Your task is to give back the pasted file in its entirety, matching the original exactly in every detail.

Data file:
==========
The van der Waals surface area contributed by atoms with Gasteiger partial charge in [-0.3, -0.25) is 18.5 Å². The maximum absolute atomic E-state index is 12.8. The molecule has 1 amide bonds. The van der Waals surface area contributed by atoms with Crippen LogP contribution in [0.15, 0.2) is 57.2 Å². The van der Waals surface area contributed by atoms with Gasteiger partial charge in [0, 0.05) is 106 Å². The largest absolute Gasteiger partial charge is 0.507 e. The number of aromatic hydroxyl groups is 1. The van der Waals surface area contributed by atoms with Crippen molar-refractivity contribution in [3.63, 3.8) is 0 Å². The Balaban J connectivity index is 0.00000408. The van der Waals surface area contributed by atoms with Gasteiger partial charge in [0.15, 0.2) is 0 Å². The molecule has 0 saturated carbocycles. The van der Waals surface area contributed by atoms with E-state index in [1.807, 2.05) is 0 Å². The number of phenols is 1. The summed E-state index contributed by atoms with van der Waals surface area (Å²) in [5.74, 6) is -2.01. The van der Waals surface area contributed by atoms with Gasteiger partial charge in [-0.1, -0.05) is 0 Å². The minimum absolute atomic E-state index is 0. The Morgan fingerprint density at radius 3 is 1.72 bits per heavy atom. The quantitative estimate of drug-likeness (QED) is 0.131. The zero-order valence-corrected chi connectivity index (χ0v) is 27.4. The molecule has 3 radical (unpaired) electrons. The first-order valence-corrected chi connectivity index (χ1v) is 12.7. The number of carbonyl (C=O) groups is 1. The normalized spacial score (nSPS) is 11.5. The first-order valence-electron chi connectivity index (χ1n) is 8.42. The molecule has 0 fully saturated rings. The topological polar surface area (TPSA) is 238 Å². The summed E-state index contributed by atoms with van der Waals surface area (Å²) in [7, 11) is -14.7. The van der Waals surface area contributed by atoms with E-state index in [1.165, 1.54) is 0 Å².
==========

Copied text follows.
The van der Waals surface area contributed by atoms with Gasteiger partial charge in [-0.3, -0.25) is 18.5 Å². The maximum absolute atomic E-state index is 12.8. The molecule has 1 amide bonds. The van der Waals surface area contributed by atoms with Crippen LogP contribution in [0.15, 0.2) is 57.2 Å². The van der Waals surface area contributed by atoms with Gasteiger partial charge in [0, 0.05) is 106 Å². The largest absolute Gasteiger partial charge is 0.507 e. The number of aromatic hydroxyl groups is 1. The van der Waals surface area contributed by atoms with Crippen molar-refractivity contribution in [3.63, 3.8) is 0 Å². The Balaban J connectivity index is 0.00000408. The van der Waals surface area contributed by atoms with Gasteiger partial charge in [0.15, 0.2) is 0 Å². The molecule has 0 saturated carbocycles. The van der Waals surface area contributed by atoms with E-state index in [1.807, 2.05) is 0 Å². The number of phenols is 1. The summed E-state index contributed by atoms with van der Waals surface area (Å²) in [5.74, 6) is -2.01. The van der Waals surface area contributed by atoms with Gasteiger partial charge in [-0.1, -0.05) is 0 Å². The minimum absolute atomic E-state index is 0. The Morgan fingerprint density at radius 3 is 1.72 bits per heavy atom. The quantitative estimate of drug-likeness (QED) is 0.131. The zero-order valence-corrected chi connectivity index (χ0v) is 27.4. The molecule has 3 radical (unpaired) electrons. The first-order valence-corrected chi connectivity index (χ1v) is 12.7. The number of carbonyl (C=O) groups is 1. The normalized spacial score (nSPS) is 11.5. The first-order valence-electron chi connectivity index (χ1n) is 8.42. The molecule has 0 fully saturated rings. The topological polar surface area (TPSA) is 238 Å². The summed E-state index contributed by atoms with van der Waals surface area (Å²) in [7, 11) is -14.7. The van der Waals surface area contributed by atoms with E-state index in [1.165, 1.54) is 0 Å².